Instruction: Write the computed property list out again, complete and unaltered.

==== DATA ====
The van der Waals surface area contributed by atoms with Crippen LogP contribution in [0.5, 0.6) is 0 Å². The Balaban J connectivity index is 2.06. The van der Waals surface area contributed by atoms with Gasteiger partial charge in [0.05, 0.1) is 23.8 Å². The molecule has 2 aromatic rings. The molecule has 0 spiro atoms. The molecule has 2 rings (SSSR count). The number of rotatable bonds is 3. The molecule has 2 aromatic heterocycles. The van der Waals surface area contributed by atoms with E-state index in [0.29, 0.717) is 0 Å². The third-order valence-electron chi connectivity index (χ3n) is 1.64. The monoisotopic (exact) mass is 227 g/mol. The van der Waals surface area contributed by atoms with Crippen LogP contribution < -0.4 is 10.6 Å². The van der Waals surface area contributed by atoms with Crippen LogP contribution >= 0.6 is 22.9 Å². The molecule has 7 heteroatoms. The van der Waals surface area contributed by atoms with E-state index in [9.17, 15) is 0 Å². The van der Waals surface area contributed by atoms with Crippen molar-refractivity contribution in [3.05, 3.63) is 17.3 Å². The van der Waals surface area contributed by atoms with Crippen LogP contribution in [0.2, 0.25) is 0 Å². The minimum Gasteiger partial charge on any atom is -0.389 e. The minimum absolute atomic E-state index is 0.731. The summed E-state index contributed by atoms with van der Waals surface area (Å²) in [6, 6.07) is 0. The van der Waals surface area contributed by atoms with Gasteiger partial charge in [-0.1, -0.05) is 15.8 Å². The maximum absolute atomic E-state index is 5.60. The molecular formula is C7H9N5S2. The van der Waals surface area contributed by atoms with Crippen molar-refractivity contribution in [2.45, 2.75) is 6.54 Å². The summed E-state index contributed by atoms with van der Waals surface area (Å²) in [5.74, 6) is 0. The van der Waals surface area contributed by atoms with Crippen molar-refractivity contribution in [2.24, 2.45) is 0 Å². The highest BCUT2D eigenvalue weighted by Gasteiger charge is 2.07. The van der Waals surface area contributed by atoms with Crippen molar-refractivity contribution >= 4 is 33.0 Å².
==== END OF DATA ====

The van der Waals surface area contributed by atoms with Crippen LogP contribution in [0.5, 0.6) is 0 Å². The Balaban J connectivity index is 2.06. The van der Waals surface area contributed by atoms with Gasteiger partial charge in [0.05, 0.1) is 23.8 Å². The molecule has 2 aromatic rings. The molecule has 0 spiro atoms. The molecule has 2 rings (SSSR count). The number of rotatable bonds is 3. The molecule has 2 aromatic heterocycles. The van der Waals surface area contributed by atoms with E-state index in [0.29, 0.717) is 0 Å². The third-order valence-electron chi connectivity index (χ3n) is 1.64. The monoisotopic (exact) mass is 227 g/mol. The van der Waals surface area contributed by atoms with Crippen LogP contribution < -0.4 is 10.6 Å². The van der Waals surface area contributed by atoms with Crippen LogP contribution >= 0.6 is 22.9 Å². The molecule has 7 heteroatoms. The van der Waals surface area contributed by atoms with E-state index in [9.17, 15) is 0 Å². The van der Waals surface area contributed by atoms with Crippen molar-refractivity contribution in [3.05, 3.63) is 17.3 Å². The van der Waals surface area contributed by atoms with Crippen LogP contribution in [0.2, 0.25) is 0 Å². The minimum Gasteiger partial charge on any atom is -0.389 e. The minimum absolute atomic E-state index is 0.731. The summed E-state index contributed by atoms with van der Waals surface area (Å²) in [6, 6.07) is 0. The van der Waals surface area contributed by atoms with Gasteiger partial charge in [-0.1, -0.05) is 15.8 Å². The maximum absolute atomic E-state index is 5.60. The molecular formula is C7H9N5S2. The van der Waals surface area contributed by atoms with Crippen molar-refractivity contribution in [2.45, 2.75) is 6.54 Å². The summed E-state index contributed by atoms with van der Waals surface area (Å²) in [5.74, 6) is 0. The van der Waals surface area contributed by atoms with Crippen molar-refractivity contribution in [2.24, 2.45) is 0 Å². The highest BCUT2D eigenvalue weighted by Gasteiger charge is 2.07. The van der Waals surface area contributed by atoms with Crippen molar-refractivity contribution >= 4 is 33.0 Å².